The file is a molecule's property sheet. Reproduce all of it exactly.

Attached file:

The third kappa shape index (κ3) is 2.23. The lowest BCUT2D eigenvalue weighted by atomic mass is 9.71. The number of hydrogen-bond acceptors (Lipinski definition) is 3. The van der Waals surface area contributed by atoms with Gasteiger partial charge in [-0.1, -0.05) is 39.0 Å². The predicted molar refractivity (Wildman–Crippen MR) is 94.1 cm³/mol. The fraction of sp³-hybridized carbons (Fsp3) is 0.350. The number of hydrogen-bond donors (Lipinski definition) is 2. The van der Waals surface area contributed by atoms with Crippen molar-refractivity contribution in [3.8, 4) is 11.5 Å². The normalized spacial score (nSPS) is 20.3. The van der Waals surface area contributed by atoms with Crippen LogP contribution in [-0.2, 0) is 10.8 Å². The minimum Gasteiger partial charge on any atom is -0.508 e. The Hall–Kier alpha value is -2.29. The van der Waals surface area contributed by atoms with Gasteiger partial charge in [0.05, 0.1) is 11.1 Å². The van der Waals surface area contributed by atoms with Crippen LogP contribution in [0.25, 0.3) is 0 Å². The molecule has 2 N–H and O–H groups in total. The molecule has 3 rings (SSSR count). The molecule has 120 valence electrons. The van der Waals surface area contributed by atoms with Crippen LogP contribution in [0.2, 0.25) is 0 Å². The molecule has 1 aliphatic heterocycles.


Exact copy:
The third kappa shape index (κ3) is 2.23. The lowest BCUT2D eigenvalue weighted by atomic mass is 9.71. The number of hydrogen-bond acceptors (Lipinski definition) is 3. The van der Waals surface area contributed by atoms with Gasteiger partial charge in [-0.1, -0.05) is 39.0 Å². The predicted molar refractivity (Wildman–Crippen MR) is 94.1 cm³/mol. The fraction of sp³-hybridized carbons (Fsp3) is 0.350. The number of hydrogen-bond donors (Lipinski definition) is 2. The van der Waals surface area contributed by atoms with Crippen molar-refractivity contribution in [3.8, 4) is 11.5 Å². The normalized spacial score (nSPS) is 20.3. The van der Waals surface area contributed by atoms with Crippen LogP contribution in [-0.2, 0) is 10.8 Å². The minimum Gasteiger partial charge on any atom is -0.508 e. The Hall–Kier alpha value is -2.29. The van der Waals surface area contributed by atoms with Gasteiger partial charge in [0.05, 0.1) is 11.1 Å². The van der Waals surface area contributed by atoms with Crippen LogP contribution in [0.25, 0.3) is 0 Å². The molecule has 2 N–H and O–H groups in total. The molecule has 3 rings (SSSR count). The molecule has 120 valence electrons. The van der Waals surface area contributed by atoms with Crippen LogP contribution in [0.2, 0.25) is 0 Å². The molecule has 1 aliphatic heterocycles.